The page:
Compared to placebo interventions, aromatherapy reduces the pain associated with primary dysmenorrhea, according to a recent systematic review.

The review, “Aromatherapy for Managing Pain in Primary Dysmenorrhea: A Systematic Review of Randomized Placebo-Controlled Trials,” focused on 19 studies with close to 1,800 total participants. These participants were women of reproductive age with primary dysmenorrhea, or lower abdominal pain during menstruation.

Each study assessed the efficacy of aromatherapy for the reduction of pain associated with primary dysmenorrhea. However, the method of administering the aromatherapy varied. Six of the studies used inhalation aromatherapy, whereas 10 of the trials used aromatherapy massage. One study used both inhalation aromatherapy and aromatherapy massage, and the remaining two studies involved oral aromatherapy.

The essential oils used in the studies were rose, lavender, rosemary, Zataria multiflora, Thymus vulgaris, peppermint, ginger and fennel. The following blends of essential oils were used as well: lavender and rosemary; cinnamon, clove, rose and lavender; lavender and peppermint; lavender, clary sage and rose; nutmeg, fennel and marjoram; and lavender, clary sage and marjoram.

The dosage of aromatherapy varied from study to study. For example, one trial involved a single 10- to 30-minute session of inhalation aromatherapy, and another involved 10 minutes of abdominal aromatherapy massage per day throughout each subject’s menstrual cycle.

In each of the 19 studies, the various methods of aromatherapy were compared to placebo interventions for the reduction of pain associated with primary dysmenorrhea. Across the board, the results showed a greater decrease in pain among those who received aromatherapy compared to those who received a placebo intervention.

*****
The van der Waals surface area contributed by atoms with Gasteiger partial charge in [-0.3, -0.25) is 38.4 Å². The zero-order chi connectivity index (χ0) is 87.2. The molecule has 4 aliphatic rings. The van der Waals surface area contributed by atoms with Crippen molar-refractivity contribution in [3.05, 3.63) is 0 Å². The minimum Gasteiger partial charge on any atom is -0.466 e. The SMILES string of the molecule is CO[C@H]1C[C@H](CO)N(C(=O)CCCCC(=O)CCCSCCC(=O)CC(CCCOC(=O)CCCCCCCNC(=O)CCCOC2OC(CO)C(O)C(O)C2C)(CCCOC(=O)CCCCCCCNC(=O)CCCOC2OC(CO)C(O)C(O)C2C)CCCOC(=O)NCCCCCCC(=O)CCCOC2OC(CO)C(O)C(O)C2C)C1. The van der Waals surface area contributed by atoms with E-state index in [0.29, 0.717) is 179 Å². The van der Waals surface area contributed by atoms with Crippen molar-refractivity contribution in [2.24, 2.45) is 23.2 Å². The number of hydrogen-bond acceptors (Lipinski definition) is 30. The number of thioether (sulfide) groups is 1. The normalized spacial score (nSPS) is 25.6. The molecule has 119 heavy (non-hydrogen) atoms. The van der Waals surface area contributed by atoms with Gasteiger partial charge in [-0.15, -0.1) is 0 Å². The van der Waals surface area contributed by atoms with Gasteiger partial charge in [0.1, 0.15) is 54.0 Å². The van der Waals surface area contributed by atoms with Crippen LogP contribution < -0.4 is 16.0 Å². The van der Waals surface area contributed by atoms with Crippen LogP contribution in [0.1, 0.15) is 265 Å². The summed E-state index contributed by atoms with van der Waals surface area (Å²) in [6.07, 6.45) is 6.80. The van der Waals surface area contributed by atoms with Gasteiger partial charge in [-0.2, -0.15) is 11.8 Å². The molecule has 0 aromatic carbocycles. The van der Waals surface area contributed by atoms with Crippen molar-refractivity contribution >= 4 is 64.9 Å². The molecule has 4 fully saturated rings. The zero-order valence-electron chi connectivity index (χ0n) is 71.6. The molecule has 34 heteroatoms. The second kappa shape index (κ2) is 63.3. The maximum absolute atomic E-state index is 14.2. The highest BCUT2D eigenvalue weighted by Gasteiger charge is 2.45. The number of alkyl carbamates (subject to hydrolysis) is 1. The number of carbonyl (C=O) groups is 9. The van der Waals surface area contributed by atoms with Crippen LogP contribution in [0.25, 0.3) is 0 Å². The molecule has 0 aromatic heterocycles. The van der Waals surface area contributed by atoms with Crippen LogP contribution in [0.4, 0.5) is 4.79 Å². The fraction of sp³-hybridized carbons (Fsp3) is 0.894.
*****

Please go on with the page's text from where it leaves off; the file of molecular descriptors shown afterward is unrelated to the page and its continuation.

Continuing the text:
Comparing the three types of aromatherapy used in the studies, inhalation aromatherapy was linked to the greatest reduction in pain associated with primary dysmenorrhea, followed by aromatherapy massage and oral aromatherapy.

 “Our systematic review and meta-analysis provides suggestive evidence of the superiority of three types of aromatherapy including inhalation, massage and oral use for the treatment of pain associated with dysmenorrhea over placebo controls,” state the authors of the review.

Authors: Myeong Soo Lee, Hye Won Lee, Mohamed Khalil, Hyun Suk Lim and Hyun-Ja Lim.

Sources: Clinical Medicine Division and Herbal Medicine Research Division, Korea Institute of Oriental Medicine, Daejeon, Korea; Public Health & Research Development, National Center for Complementary and Alternative Medicine, Ministry of Healthy, Riyadh, Saudi Arabia; Department of Nursing, Howon University, Gusan, Korea; and Department of Nursing, Chodang University, Muan-gun, Korea. Originally published online in November 2018 in the Journal of Clinical Medicine.